Has anyone experienced or heard of anything like this?  Is it still possible that this is true adrenal insufficiency and my adrenals are in a stage where they’re only working somewhat when they feel like it?  Have my labs not completely "caught up" all the way?  Has anyone ever gone on a therapeutic trial of hydrocortisone just to see if their symptoms improved?  Should I even ask?  I’m concerned about my upcoming surgery if this could possibly be adrenal insufficiency.

My father also has adrenal insufficiency.

Thanks in advance.  
3 Responses
Avatar universal
I meant to add that I have also had one serum ACTH whose level was 10.  
1756321 tn?1547095325
There are home tests you can do. I did two of three (didn't have a blood pressure machine at the time). My results - pupils fluctuating so fast it was less than a second between fluctuations and the white line on my belly (used the end of a pen or spoon) turned bright white and spread over 2 inches. My reasons for adrenal fatigue/insufficiency was severe vitamin B12 deficiency and then another time due to a two month bout of being very hyperthyroid. It took 18 months for these symptoms to improve after correcting B12 deficiency and 7 months after hyperthyroidism.  So you could try the tests below to see what your results are. Just to add, I had a 25 cm ovarian cyst that needed to be removed. I had an insane amount of fluid from this condition (I gained 10 kg of fluid overnight!) and was SO tired I almost fell asleep driving! I also sometimes could not stand up due to pressure from the cyst. 3cm sounds so small! :)

"Adrenal Function Tests You Can Do at Home

ADRENAL FUNCTION TEST #1- Postural Hypotension

Postural hypotension (also known as orthostatic hypotension) is a drop in blood pressure that occurs upon rising from a horizontal position.  It is commonly expressed as a  feeling of dizziness or lightheadedness, a "head rush", or "standing up too fast".

To do this test, you will need a blood pressure cuff.  Lie down and rest for 5 minutes. Take a blood pressure reading while still horizontal.  Then, stand up and take another reading.  

Normally, your blood pressure should rise 10-20 points. If it drops, particularly by 10 points or more, hypoadrenia is indicated. Generally, the bigger the drop, the greater the adrenal insufficiency.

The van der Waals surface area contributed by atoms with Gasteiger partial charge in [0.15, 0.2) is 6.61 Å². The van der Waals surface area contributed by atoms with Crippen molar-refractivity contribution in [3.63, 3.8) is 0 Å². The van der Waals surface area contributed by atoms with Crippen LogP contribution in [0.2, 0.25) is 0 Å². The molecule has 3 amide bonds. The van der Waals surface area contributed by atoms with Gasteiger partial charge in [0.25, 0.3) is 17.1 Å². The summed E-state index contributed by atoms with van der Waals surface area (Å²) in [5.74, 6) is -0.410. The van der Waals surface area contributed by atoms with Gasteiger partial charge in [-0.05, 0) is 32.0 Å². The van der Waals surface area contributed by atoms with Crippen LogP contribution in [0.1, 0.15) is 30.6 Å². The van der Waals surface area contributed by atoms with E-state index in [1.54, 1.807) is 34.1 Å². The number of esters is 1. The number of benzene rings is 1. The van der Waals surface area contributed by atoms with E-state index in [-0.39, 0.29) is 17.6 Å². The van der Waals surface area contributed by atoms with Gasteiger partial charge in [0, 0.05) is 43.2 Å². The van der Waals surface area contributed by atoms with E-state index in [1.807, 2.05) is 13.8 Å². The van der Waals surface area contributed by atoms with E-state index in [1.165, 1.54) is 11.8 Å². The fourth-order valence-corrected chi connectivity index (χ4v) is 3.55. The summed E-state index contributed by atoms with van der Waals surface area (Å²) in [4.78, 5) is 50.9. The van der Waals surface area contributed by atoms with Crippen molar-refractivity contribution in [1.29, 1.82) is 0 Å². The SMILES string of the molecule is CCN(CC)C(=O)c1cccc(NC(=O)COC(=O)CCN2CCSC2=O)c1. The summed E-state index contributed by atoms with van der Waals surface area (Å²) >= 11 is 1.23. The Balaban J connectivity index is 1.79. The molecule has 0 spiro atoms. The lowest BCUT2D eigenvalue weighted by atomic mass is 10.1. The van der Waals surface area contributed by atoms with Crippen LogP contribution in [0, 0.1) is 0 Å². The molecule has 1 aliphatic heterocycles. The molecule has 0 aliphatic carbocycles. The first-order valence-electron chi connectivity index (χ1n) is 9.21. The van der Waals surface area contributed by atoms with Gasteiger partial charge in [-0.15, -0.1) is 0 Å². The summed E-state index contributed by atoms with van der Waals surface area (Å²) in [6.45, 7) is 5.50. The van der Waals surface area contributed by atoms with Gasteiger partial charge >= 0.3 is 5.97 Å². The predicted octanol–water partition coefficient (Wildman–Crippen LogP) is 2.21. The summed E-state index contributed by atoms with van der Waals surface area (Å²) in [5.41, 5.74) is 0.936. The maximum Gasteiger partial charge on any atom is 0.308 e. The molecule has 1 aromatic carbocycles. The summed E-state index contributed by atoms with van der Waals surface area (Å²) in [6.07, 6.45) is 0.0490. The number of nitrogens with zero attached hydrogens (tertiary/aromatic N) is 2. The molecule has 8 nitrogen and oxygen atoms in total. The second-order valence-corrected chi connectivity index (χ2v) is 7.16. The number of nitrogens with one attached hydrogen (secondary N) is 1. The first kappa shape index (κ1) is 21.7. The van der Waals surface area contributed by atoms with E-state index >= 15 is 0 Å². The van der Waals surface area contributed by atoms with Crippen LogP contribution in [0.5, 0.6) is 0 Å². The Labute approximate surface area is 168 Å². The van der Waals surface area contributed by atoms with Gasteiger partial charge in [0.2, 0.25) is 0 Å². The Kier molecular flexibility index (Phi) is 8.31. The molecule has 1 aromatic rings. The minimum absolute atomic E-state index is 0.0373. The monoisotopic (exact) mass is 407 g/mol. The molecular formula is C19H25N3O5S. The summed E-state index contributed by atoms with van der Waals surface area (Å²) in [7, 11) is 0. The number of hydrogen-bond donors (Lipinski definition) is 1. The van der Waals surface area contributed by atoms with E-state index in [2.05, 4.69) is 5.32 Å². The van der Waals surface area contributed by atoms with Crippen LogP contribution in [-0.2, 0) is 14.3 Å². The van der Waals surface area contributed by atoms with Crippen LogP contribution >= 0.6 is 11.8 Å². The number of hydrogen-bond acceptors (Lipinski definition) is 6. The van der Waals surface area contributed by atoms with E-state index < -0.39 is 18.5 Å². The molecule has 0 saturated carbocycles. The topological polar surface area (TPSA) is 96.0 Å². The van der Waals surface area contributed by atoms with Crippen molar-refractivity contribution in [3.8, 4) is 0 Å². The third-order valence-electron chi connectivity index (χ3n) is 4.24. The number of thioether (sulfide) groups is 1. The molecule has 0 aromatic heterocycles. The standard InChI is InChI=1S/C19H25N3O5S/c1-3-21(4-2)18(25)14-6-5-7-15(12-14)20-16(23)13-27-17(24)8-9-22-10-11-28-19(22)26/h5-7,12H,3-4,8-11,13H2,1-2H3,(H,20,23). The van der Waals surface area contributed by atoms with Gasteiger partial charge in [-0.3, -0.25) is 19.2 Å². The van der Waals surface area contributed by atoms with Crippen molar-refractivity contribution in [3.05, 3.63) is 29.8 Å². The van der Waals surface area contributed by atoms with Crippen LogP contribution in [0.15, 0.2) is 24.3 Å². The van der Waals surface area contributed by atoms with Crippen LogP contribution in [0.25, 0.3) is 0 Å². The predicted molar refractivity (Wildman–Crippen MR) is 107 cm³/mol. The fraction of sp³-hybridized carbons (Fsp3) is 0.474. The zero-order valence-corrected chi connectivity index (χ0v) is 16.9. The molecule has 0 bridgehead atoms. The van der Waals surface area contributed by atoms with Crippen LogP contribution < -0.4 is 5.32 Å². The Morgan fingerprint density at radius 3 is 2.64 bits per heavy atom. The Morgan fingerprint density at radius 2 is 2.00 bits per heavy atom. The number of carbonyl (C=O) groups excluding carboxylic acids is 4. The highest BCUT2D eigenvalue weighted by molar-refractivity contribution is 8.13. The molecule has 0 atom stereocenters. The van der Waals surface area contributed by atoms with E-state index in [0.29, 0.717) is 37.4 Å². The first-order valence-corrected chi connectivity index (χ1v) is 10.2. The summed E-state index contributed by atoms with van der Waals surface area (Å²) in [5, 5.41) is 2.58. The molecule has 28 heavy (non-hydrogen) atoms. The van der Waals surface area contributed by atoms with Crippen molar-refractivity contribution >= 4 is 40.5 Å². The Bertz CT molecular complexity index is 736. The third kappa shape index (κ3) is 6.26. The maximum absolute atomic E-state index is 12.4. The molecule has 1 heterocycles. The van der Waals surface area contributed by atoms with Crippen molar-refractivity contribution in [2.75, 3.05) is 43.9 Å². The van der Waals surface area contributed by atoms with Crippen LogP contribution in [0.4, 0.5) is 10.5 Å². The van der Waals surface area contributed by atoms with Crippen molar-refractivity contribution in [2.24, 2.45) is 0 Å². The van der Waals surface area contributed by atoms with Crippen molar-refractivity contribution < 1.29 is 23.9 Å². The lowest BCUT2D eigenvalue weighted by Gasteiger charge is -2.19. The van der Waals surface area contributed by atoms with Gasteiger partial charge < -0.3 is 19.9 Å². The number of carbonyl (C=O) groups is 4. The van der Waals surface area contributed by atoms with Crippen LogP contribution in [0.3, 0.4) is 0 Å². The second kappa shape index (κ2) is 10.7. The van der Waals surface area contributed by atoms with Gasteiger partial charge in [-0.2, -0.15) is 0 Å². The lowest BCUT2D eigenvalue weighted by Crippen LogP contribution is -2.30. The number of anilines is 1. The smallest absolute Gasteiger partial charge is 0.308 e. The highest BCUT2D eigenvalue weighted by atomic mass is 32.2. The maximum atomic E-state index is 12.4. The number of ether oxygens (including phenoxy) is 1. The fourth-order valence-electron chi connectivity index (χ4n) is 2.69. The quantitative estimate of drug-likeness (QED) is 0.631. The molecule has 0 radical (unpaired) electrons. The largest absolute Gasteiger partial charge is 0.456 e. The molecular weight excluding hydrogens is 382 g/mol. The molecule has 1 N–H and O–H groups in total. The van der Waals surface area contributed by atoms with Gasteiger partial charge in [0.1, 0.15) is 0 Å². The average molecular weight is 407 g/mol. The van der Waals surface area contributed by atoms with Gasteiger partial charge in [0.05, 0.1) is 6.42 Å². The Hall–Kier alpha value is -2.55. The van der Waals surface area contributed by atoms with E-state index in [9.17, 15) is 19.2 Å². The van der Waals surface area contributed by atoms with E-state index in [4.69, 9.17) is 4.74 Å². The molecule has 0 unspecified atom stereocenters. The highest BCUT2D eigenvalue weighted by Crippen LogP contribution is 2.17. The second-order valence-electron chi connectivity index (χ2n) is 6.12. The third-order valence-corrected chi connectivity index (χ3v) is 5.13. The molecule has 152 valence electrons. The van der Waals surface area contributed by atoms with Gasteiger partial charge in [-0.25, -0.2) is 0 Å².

It should also be mentioned that low blood pressure in general is also an indicator of exhausted adrenals when present in conjunction with the other symptoms of adrenal gland fatigue.

ADRENAL FUNCTION TEST #2-Iris Contraction Test

For this test you will need a weak flashlight or penlight, and a mirror.  In a dark bathroom or closet, wait a minute for your eyes to adjust to the dark. This will allow your pupils to dilate (open) fully. Then, shine the flashlight into your eyes, and watch the reaction of your pupils for at least 30 seconds.

The light should cause your iris to contract, making your pupils (the dark spot in the center of your eye) smaller.  Normally, they should stay that way, but if you have adrenal gland fatigue, the iris will be weak and will not be able to hold the contraction, it will either waver between contracted and relaxed, or will contract initially, but then open up after 10-30 seconds.

As with the postural hypotension test, the degree to which you "fail" this test is an indicator of the degree of adrenal insufficiency you are experiencing

ADRENAL FUNCTION TEST #3-Sergent's Adrenal White Line

With your fingernail or the dull end of a spoon,  draw a line across your belly.  In moderate to severe cases of adrenal fatigue, the line will stay white, and even get wider over the course of time, while a "normal" reaction would be for the line to almost immediately turn red.

This test has historically been used to indicate severe adrenal fatigue and Addison's Disease. Milder cases of adrenal fatigue may not exhibit this sign."
Avatar universal
This is classic Addison’s disease. You experienced Addison’s crisis in the hospital. Are you unusually tan/orange? Discolored gums?

All of your symptoms are text book Addison’s. Daily prednisone supps should take care of it.
There is no reason for u to go undiagnosed. Its an autoimmune disease so it may take years for your adrenals to atrophy.